Portals has built on top of our open-source infrastructure to bring consumer VPN users into Mysterium ecosystem.

To celebrate this new milestone, Portals is offering a discount to all Mysterium users who’d like to sign up and give their Android application a go.

Related: What is a VPN connection? And why is it needed as our internet splinters apart?

What is Portals?

Portals is a dVPN application that plugs directly into Mysterium Network’s pool of nodes. Yes, you heard correct – a business, building on our infrastructure and sending traffic to our node network. And it doesn’t stop there.

Portals are focused on consumer adoption. They offer a subscription service, with monthly or annual payments. This means that Portals users can pay not just with cryptocurrencies, but with cold hard credit cards. Under the hood, this will drive traffic into Mysterium Network and tokens into Mysterium node runners’ pockets. Once a user signs up for Portals, all they need to do is pick the country they’d like to connect to. Portals’ built-in algorithm selects the best nodes for them to connect to based on quality, and the service the user is looking to access. 

Portals also offer live chat, which means anyone with issues getting their dVPN application up and running will have a helping hand.

A small step for dApps, a giant step towards mass adoption.

With Portals, users will be able to access the benefits of Mysterium Network’s pool of residential IPs without having to even know what ETH or MYST is! More users and traffic will flow into Mysterium Network, without all that crypto mumbo jumbo needing to be explained to people who just want an app that’s easy to use.

Portals app is available on Android, Mac and Windows. Check them out here.

open source vpn

Check out PORTALS VPN,
30% off all plans with
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Get Portals VPN

Why are decentralized VPNs important?

Centralized VPNs today have full access to the history and metadata of what we consume online.

“The websites we browse, torrents we download, movies we watch on Netflix, the time we spend playing games, watching Youtube, idling on social networks – we can only imagine (and know from certain instances) how this data is used to track us and eventually influence our behaviour,” says the team behind Portals VPN.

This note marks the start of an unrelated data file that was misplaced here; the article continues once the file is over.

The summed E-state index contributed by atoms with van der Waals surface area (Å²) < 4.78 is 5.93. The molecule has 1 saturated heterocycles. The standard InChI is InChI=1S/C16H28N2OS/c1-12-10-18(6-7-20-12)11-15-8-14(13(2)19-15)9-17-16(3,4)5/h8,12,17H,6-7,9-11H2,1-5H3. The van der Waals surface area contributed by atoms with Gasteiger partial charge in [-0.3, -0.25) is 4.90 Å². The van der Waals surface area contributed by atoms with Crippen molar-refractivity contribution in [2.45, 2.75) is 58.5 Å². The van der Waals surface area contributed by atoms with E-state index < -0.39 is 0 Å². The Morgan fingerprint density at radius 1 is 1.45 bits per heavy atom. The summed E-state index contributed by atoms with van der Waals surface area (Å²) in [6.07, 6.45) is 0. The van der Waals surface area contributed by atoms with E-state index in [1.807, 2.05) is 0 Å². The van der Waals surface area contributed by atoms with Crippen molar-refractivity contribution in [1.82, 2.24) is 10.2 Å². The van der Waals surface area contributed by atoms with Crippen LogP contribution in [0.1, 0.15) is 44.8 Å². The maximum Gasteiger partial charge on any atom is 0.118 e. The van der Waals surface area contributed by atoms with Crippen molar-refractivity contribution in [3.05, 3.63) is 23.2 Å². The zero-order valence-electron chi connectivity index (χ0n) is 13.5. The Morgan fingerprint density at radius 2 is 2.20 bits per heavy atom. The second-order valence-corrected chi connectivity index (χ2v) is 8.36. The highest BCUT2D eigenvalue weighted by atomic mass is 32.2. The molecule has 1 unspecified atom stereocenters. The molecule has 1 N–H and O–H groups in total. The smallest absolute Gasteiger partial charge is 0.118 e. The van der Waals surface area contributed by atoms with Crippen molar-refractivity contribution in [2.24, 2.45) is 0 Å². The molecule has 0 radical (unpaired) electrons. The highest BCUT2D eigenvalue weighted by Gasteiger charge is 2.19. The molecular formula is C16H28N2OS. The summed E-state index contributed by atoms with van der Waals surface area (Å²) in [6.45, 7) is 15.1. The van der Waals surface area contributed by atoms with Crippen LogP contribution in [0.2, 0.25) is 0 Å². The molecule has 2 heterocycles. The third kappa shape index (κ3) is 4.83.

“This influence is so strong yet so concealed, that we have the right to replace the term “influence” to the term “control” in this context.”

Portals VPN is built on the belief that the more Internet users become aware of this control that centralized VPN providers have, the more they will turn to decentralized solutions. 

Why is this step important to Mysterium Network?

Mysterium Network is building a distributed VPN node network. 

While we have a reference implementation of our technology available, as an open-source VPN one of our goals is to help create tooling that allows for easy integration into our node network.

This means that we can continue to focus on building our node software, nurturing our community of nodes and helping developers build apps that drive traffic through the network.

Portals building on top of Mysterium is an important step for us as it will help us with the following:

  • Getting feedback on our developer documentation to ease future open source adoption of our technology;
  • Building processes to help onboard open-source talent more seamlessly into first learning about Mysterium technology, and then building on top of it;
  • Gaining a new channel through which traffic will enter our network and gets distributed across our node runners.

An open Internet for all

Portals and Mysterium are just two of the many projects pioneering decentralization. The ecosystem is made up of a range of companies, initiatives and projects all working together to create a better Internet for all. 

The magic of decentralized technology means that different platforms complement each other, merging to form a new Internet that is as accessible, interoperable and open – as if it were one. 

Related: Read our behind-the-scenes look into how networks like these are built.

Stay tuned for our developer bounties

Portals is the first of many projects that we hope will join us in building Mysterium’s wider ecosystem.

We will be announcing developer bounties on the 1st of March through our blog and community channels, so stay tuned to find out how you can contribute to a more free, more open Internet – and earn while you do it.

March 2020 updates – How to sell internet bandwidth

Mysterium Network is building a decentralised VPN. If you’re wondering how to sell internet bandwidth and earn crypto, check out our definitive guide to becoming a Mysterium Node.

Before we provide you with our latest update, we’d like to thank our growing community of nodes for their ongoing support, contributions and feedback. We value your time and effort in working with us to launch the next generation of the internet.

What’s changing in our March proposal:

A recurring piece of feedback we had from Mysterium Node Runners was to remove caps on Residential IP nodes which would be paid out monthly.

At this stage real traffic is not paid, and completely subsidised by Mysterium Network.

We are currently on test net. MYSTT is not a scarce resource as we need an abundance for testing purposes. This means that we will have a lot of users testing our mobile application (and desktop apps in the near future) with free MYSTT. This is necessary for our current stage of testing. This also means a lot of unpaid traffic within Mysterium Network, completely subsidised by us.